Well, the Philippines have made the most of what they got. They retrofitted those early jeeps into splashy, lengthened buses, which became known as jeepneys. Sixty-five years later the progeny of the original jeepneys still roam the Philippine roads by the thousands. A ride only costs a few cents, and, much to the consternation of other drivers, jeepneys will stop wherever, whenever you want. Traffic be damned. 

Here's a little taste of jeepneys 2012.
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<![CDATA[When we were young, and half naked]]>Mon, 27 Aug 2012 11:24:48 GMThttp://craneamongchickens.com/1/post/2012/08/when-we-were-young-and-half-naked.htmlThe boys below hang around in the waters near the outdoor restaurants on the bay of Zamboanga City, which is in the southern Philippines. They wriggle and generally make a commotion so that onlookers will toss pesos into the water, for which they'll dive in and retrieve. Btw, one U.S. dollar is worth about 42 pesos, so that's a helluva lot of diving to buy anything. And judging by the rib cage of the main dancing boy, he's not getting enough pesos for food.
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<![CDATA[Manila dog madness]]>Fri, 17 Aug 2012 13:37:10 GMThttp://craneamongchickens.com/1/post/2012/08/manila-dog-madness.htmlBelow was one of my first sightings after getting to Manila. I was riding in a car behind, and we were going about 30-mph. The dog kept teetering right and left, but he kept his balance. Lucky for him he has a helmet in case he did fall. A matching helmet with the driver. I got a few seconds of very wobbly video. Probably looks the way the dog felt! (The dog has something shaved into its fur on the side. Looks like a radio-tower beacon.)
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"This town rips the bones from your back; it's a death trap; it's a suicide rap...
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<![CDATA[Hot time in the summer]]>Sun, 12 Aug 2012 13:25:00 GMThttp://craneamongchickens.com/1/post/2012/08/hot-time-in-the-summer.htmlMy town of Akigawa held its summer "matsuri," or festival, recently. It started at noon and ended promptly at 9 p.m. In between were scores of dance and musical performances, capped off with a two-hour parade of mobile shrines and music floats featuring mythical creatures. I have to guess what a lot of it means, but I did get the sense that the whistles being tooted during the closing parade were mimicking the cicadas that start squealing from the trees this time of year. There's almost 10 minutes of video, so settle in with a drink and some snacks.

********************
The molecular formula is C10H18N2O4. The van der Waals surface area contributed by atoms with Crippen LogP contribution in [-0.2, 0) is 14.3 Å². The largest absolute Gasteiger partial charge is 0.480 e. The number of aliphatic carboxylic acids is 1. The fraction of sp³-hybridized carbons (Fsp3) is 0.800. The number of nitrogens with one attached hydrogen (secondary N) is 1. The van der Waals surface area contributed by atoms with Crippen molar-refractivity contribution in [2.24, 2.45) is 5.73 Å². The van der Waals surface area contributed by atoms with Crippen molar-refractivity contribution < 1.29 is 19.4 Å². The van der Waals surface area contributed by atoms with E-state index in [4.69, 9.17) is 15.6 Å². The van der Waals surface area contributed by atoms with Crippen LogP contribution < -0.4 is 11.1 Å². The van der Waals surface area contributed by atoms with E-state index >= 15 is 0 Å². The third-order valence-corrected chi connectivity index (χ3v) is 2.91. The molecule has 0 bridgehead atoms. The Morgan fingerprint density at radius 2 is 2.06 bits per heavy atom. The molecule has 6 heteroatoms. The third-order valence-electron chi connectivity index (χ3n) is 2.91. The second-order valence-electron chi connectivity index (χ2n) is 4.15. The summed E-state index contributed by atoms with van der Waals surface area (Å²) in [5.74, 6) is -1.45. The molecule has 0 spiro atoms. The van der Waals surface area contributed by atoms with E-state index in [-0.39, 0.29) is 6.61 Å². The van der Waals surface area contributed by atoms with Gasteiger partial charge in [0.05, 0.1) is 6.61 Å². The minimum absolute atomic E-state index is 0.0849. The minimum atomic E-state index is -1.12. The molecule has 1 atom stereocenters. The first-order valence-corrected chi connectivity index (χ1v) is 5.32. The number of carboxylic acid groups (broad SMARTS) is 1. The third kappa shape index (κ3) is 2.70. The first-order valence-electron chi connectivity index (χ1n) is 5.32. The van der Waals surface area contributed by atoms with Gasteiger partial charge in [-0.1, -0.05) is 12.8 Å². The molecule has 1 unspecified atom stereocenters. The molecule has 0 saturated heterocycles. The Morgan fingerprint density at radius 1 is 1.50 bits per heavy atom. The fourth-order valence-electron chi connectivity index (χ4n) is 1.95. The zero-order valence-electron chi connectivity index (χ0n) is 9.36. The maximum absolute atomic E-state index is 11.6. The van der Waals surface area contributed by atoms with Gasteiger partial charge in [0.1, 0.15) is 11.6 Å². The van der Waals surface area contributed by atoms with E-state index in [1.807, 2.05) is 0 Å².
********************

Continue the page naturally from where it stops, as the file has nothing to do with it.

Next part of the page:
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Life is so much better with a front seat.
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<![CDATA[An Olympics treat]]>Tue, 07 Aug 2012 14:13:05 GMThttp://craneamongchickens.com/1/post/2012/08/an-olympics-treat.htmlIt's Olympics Fever 2012 in Japan, all the way down to the breaded goods. Here's what the bagel shop named Hoop near my office is offering up: a five-pack representing the Games' rings. Can't wait to try the green tea with white chocolate flavor.  Hoop's staffs are cheer for JAPAN? We all are cheer for JAPAN!!
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<![CDATA['It's a country, not a war']]>Sun, 13 May 2012 10:52:43 GMThttp://craneamongchickens.com/1/post/2012/05/its-a-country-not-a-war.htmlI recently spent three weeks in Vietnam for work and play. I landed in Hanoi and went to the famed Halong Bay, then flew to Danang in the central part of the country. From there I took a train to Hue, the nation's former capital before the French colonized the country. From there I went farther north to Quang Tri Province, which is where the DMZ (demilitarized zone) was during the Vietnam War. 

Despite the horrendous legacy of war left by the U.S. -- millions of pounds of unexploded bombs and Agent Orange contamination that's still causing birth defects in the third generation born since it was dumped there by America -- the Vietnamese seem to have genuine warm feelings about America and Americans. They kind of view it as a moment of madness by the United States.